That being said, what of Elder Rule church polity? Does Scripture really support THAT!? Be forewarned though, Americans in particular have been so indoctrinated with democracy that we gasp at even the proposal to implement any other form of government. We don’t like the concepts of rule, or submission. But when we evaluate why, it’s often generated more out of fear for a heavy-handed, corrupt aristocratic government. In fact, this is probably why virtually EVERY argument made against ER is pragmatic, rather than exegetical. bad leadershipWe hear things like, “ER promotes individualism,” or “ER limits accountability,” or “ER puffs up leadership.” Well… positions of power normally do, unless protective measures are put in place. But do we impose our own protective measures (i.e. power to the people), or God’s protective measures (i.e. ensuring elders meet the biblical qualifications for the office)? Can we do both?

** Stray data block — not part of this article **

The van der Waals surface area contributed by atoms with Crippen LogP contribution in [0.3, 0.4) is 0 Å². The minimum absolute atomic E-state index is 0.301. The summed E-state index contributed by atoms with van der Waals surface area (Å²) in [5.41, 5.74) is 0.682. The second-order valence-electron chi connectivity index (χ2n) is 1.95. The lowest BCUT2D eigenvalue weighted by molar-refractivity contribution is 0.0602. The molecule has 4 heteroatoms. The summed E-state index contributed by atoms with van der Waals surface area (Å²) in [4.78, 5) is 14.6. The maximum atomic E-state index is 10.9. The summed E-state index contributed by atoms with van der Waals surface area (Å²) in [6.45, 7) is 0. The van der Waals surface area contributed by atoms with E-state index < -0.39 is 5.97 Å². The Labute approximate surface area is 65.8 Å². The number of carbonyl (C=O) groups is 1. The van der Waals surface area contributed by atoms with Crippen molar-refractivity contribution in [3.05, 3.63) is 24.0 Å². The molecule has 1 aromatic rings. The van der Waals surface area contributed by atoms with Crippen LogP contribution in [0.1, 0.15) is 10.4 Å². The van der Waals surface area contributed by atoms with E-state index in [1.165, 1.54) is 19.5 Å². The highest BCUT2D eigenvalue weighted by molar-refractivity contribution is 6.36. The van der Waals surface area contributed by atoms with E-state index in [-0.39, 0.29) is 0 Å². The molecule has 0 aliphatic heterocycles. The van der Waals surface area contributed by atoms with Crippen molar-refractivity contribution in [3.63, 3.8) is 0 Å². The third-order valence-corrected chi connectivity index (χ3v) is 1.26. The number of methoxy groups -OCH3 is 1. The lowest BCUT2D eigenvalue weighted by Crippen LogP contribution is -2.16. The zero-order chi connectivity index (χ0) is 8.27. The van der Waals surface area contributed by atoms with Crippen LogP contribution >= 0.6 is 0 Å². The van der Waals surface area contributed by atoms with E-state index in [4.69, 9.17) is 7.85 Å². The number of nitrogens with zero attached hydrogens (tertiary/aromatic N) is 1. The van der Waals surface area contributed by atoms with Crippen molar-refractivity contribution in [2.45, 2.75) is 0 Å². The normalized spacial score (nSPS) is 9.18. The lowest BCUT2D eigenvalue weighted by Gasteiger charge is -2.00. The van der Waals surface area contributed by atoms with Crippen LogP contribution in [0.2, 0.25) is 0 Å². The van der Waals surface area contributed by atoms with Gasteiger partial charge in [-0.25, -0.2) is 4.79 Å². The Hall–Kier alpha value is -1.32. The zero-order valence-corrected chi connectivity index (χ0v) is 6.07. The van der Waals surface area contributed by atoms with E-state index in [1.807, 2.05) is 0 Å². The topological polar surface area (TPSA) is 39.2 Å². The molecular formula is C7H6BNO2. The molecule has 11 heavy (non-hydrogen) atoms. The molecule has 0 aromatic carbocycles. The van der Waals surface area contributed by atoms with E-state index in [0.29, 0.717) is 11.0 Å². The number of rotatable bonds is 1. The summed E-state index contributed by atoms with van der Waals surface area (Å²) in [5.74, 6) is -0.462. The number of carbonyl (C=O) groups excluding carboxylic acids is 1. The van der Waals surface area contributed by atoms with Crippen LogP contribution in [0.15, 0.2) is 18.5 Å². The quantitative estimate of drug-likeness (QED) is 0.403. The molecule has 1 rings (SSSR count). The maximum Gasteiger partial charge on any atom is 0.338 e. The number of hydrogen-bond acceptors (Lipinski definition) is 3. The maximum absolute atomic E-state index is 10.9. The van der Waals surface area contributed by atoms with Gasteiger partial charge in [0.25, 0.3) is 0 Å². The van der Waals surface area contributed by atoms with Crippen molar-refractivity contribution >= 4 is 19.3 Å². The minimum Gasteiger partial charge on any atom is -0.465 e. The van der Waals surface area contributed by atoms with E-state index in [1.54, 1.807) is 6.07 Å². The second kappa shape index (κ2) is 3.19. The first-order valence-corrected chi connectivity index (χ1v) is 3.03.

Eh… no. You want to know what happens when you do both?

For the time will come when they will not endure sound doctrine; but wanting to have their ears tickled, they will accumulate for themselves teachers in accordance to their own desires (2 Tim. 4:3).

Who’d a thunk it? God’s system happens to protect both the congregation from corrupt rule, AND protects the pastor who’s faithful to the Word and sound doctrine.